'God, he's good' Stephen King
An American Indian demon is unearthed in the present day. Original, disturbing and utterly terrifying, this is the new standalone from master of horror, and author of The Manitou, Graham Masterton.
A BODY IN FLAMES
In a tiny public bathroom somewhere outside of West Hollywood, blue flames flicker around a woman's body. Aspiring movie star, Margot, is burning alive. The police rule it suicide, but house cleaner Trinity Fox and ex-cop Nemo Frisby are certain it's something more sinister. They are determined to get to the truth – however strange it might be.
A DEPRAVED CULT
Their investigation leads them to a movie mogul's vast mansion up in the hills of Bel Air, and into the inner circle of a debauched secret society where the desires of the Hollywood elite can be indulged away from prying eyes. But why did such a rich man choose to build his mansion over an American Indian burial site?
AN INSATIABLE HUNGER
Ancient mythology tells of a demon in native folklore who, if awoken, can imbue evil men with great and terrible power. He is the soul stealer. And he is fed by the sacrifice of innocent lives...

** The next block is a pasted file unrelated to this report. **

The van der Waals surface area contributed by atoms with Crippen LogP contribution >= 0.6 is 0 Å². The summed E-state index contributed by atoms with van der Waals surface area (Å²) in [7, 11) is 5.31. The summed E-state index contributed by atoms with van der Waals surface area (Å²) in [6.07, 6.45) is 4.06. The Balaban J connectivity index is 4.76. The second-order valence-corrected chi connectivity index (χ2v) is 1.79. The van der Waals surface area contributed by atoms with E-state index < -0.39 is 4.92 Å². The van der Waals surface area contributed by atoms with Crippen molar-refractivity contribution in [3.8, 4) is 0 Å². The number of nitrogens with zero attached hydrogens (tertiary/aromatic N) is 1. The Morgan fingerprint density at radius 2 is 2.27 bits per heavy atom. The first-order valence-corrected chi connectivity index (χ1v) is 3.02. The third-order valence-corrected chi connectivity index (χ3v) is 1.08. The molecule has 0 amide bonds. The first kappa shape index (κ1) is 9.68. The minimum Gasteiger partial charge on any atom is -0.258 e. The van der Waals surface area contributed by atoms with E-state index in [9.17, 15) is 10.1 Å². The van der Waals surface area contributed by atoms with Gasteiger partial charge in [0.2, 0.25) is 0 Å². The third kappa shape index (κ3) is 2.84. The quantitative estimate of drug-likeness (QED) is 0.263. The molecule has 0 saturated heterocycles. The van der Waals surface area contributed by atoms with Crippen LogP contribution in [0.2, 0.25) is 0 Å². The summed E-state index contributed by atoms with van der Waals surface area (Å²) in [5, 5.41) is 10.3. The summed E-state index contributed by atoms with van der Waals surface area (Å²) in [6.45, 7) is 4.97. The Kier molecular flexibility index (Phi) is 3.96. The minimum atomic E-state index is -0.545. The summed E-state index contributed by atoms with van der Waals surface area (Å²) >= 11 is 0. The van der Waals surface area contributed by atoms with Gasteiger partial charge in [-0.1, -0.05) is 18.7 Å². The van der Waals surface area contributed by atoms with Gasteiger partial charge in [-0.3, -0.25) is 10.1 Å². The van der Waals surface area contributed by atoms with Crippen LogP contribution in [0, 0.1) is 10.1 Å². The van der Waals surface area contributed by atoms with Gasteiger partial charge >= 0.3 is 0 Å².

Graham Masterton is a true master of his genre, famous for his original, disturbing, and utterly terrifying novels. The Soul Stealer will stand alongside The Manitou as one of horror's most chiling explorations of the native magic of the ancients.
Praise for Graham Masterton:
'One of the most original and frightening storytellers of our time' Peter James
'Suspenseful and tension-filled... All the finesse of a master storyteller' Guardian
'One of Britain's finest horror writers' Daily Mail
'You are in for a hell of a ride' Grimdark Magazine
'One of Britain's finest horror writers' Daily Mail.
'Masterton is a master of writing horror... You are in for a hell of a ride!' Grimdark.
'Masterton handles his large cast of well-drawn characters with the finesse of a master storyteller, propelling the tension-filled narrative through a series of short, fast-paced chapters, and steers the novel towards a suspenseful finale' Guardian, on The House of a Hundred Whispers